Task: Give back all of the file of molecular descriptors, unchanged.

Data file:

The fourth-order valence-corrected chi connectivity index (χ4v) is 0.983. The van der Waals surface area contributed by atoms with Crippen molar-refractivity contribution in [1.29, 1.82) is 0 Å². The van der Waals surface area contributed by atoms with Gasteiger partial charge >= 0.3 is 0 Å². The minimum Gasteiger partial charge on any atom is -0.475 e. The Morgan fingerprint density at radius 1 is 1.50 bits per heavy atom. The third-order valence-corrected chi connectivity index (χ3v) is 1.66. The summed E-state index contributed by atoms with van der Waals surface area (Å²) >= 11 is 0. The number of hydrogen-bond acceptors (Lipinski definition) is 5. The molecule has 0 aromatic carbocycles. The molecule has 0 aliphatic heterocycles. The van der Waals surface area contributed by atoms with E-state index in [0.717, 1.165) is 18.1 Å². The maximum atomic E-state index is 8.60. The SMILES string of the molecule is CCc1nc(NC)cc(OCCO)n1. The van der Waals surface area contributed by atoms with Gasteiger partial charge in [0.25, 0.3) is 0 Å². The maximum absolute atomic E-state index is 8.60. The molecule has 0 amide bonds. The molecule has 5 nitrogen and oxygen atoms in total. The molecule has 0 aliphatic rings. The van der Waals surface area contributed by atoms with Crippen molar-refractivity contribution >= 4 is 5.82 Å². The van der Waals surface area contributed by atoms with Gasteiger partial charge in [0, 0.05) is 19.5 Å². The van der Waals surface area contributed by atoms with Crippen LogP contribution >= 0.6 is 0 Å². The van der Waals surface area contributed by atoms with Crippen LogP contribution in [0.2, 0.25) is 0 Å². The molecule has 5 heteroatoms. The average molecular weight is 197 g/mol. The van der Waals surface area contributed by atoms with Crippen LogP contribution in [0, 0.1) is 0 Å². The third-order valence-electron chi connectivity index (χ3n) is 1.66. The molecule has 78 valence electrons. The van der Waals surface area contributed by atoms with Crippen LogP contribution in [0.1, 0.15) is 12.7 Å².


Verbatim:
The fourth-order valence-corrected chi connectivity index (χ4v) is 0.983. The van der Waals surface area contributed by atoms with Crippen molar-refractivity contribution in [1.29, 1.82) is 0 Å². The van der Waals surface area contributed by atoms with Gasteiger partial charge >= 0.3 is 0 Å². The minimum Gasteiger partial charge on any atom is -0.475 e. The Morgan fingerprint density at radius 1 is 1.50 bits per heavy atom. The third-order valence-corrected chi connectivity index (χ3v) is 1.66. The summed E-state index contributed by atoms with van der Waals surface area (Å²) >= 11 is 0. The number of hydrogen-bond acceptors (Lipinski definition) is 5. The molecule has 0 aromatic carbocycles. The molecule has 0 aliphatic heterocycles. The van der Waals surface area contributed by atoms with E-state index in [0.717, 1.165) is 18.1 Å². The maximum atomic E-state index is 8.60. The SMILES string of the molecule is CCc1nc(NC)cc(OCCO)n1. The van der Waals surface area contributed by atoms with Gasteiger partial charge in [0.25, 0.3) is 0 Å². The maximum absolute atomic E-state index is 8.60. The molecule has 0 amide bonds. The molecule has 5 nitrogen and oxygen atoms in total. The molecule has 0 aliphatic rings. The van der Waals surface area contributed by atoms with Crippen molar-refractivity contribution >= 4 is 5.82 Å². The van der Waals surface area contributed by atoms with Gasteiger partial charge in [0, 0.05) is 19.5 Å². The van der Waals surface area contributed by atoms with Crippen LogP contribution >= 0.6 is 0 Å². The van der Waals surface area contributed by atoms with Crippen LogP contribution in [0.2, 0.25) is 0 Å². The molecule has 5 heteroatoms. The average molecular weight is 197 g/mol. The van der Waals surface area contributed by atoms with Crippen LogP contribution in [0, 0.1) is 0 Å². The third-order valence-electron chi connectivity index (χ3n) is 1.66. The molecule has 78 valence electrons. The van der Waals surface area contributed by atoms with Crippen LogP contribution in [0.1, 0.15) is 12.7 Å².